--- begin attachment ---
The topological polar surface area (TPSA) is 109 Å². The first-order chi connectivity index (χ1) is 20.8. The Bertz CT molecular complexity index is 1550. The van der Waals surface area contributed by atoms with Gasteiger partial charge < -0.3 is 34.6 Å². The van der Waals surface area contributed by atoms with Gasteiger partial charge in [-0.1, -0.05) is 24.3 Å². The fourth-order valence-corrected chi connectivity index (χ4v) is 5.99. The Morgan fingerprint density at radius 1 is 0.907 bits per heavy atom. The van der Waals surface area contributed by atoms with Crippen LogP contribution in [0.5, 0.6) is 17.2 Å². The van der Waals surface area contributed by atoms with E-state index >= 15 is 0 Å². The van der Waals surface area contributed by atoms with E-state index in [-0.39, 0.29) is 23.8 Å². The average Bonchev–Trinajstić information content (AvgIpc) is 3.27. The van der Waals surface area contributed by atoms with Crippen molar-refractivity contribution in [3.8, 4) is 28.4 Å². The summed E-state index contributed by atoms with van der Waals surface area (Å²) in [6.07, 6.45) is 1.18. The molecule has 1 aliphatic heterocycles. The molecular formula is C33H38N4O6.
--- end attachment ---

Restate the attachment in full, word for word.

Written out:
The topological polar surface area (TPSA) is 109 Å². The first-order chi connectivity index (χ1) is 20.8. The Bertz CT molecular complexity index is 1550. The van der Waals surface area contributed by atoms with Gasteiger partial charge < -0.3 is 34.6 Å². The van der Waals surface area contributed by atoms with Gasteiger partial charge in [-0.1, -0.05) is 24.3 Å². The fourth-order valence-corrected chi connectivity index (χ4v) is 5.99. The Morgan fingerprint density at radius 1 is 0.907 bits per heavy atom. The van der Waals surface area contributed by atoms with Crippen LogP contribution in [0.5, 0.6) is 17.2 Å². The van der Waals surface area contributed by atoms with E-state index >= 15 is 0 Å². The van der Waals surface area contributed by atoms with E-state index in [-0.39, 0.29) is 23.8 Å². The average Bonchev–Trinajstić information content (AvgIpc) is 3.27. The van der Waals surface area contributed by atoms with Crippen molar-refractivity contribution in [3.8, 4) is 28.4 Å². The summed E-state index contributed by atoms with van der Waals surface area (Å²) in [6.07, 6.45) is 1.18. The molecule has 1 aliphatic heterocycles. The molecular formula is C33H38N4O6.